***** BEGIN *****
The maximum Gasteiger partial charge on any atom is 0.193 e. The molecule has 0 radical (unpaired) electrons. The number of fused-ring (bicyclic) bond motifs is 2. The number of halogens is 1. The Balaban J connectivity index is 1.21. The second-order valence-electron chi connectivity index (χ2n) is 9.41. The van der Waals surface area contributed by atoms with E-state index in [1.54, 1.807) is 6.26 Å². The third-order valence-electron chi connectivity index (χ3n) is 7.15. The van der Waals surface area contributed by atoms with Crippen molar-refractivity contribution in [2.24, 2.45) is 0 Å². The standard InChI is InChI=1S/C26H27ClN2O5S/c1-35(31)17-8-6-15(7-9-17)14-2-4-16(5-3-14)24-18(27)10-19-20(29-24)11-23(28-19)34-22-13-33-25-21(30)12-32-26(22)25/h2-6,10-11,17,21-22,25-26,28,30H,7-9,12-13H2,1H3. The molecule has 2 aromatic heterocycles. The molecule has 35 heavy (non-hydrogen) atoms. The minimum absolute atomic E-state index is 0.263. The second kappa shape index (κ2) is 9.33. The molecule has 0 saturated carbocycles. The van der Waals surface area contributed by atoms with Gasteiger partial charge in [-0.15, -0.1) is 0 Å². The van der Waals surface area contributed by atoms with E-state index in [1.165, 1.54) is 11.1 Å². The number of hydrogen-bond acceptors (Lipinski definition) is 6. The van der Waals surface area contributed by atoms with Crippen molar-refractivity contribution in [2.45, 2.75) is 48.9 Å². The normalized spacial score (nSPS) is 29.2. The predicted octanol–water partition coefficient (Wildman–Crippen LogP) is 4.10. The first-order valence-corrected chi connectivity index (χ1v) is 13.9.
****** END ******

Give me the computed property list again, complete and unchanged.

The maximum Gasteiger partial charge on any atom is 0.193 e. The molecule has 0 radical (unpaired) electrons. The number of fused-ring (bicyclic) bond motifs is 2. The number of halogens is 1. The Balaban J connectivity index is 1.21. The second-order valence-electron chi connectivity index (χ2n) is 9.41. The van der Waals surface area contributed by atoms with E-state index in [1.54, 1.807) is 6.26 Å². The third-order valence-electron chi connectivity index (χ3n) is 7.15. The van der Waals surface area contributed by atoms with Crippen molar-refractivity contribution in [2.24, 2.45) is 0 Å². The standard InChI is InChI=1S/C26H27ClN2O5S/c1-35(31)17-8-6-15(7-9-17)14-2-4-16(5-3-14)24-18(27)10-19-20(29-24)11-23(28-19)34-22-13-33-25-21(30)12-32-26(22)25/h2-6,10-11,17,21-22,25-26,28,30H,7-9,12-13H2,1H3. The molecule has 2 aromatic heterocycles. The molecule has 35 heavy (non-hydrogen) atoms. The minimum absolute atomic E-state index is 0.263. The second kappa shape index (κ2) is 9.33. The molecule has 0 saturated carbocycles. The van der Waals surface area contributed by atoms with Gasteiger partial charge in [-0.15, -0.1) is 0 Å². The van der Waals surface area contributed by atoms with E-state index in [1.165, 1.54) is 11.1 Å². The number of hydrogen-bond acceptors (Lipinski definition) is 6. The van der Waals surface area contributed by atoms with Crippen molar-refractivity contribution in [2.45, 2.75) is 48.9 Å². The normalized spacial score (nSPS) is 29.2. The predicted octanol–water partition coefficient (Wildman–Crippen LogP) is 4.10. The first-order valence-corrected chi connectivity index (χ1v) is 13.9.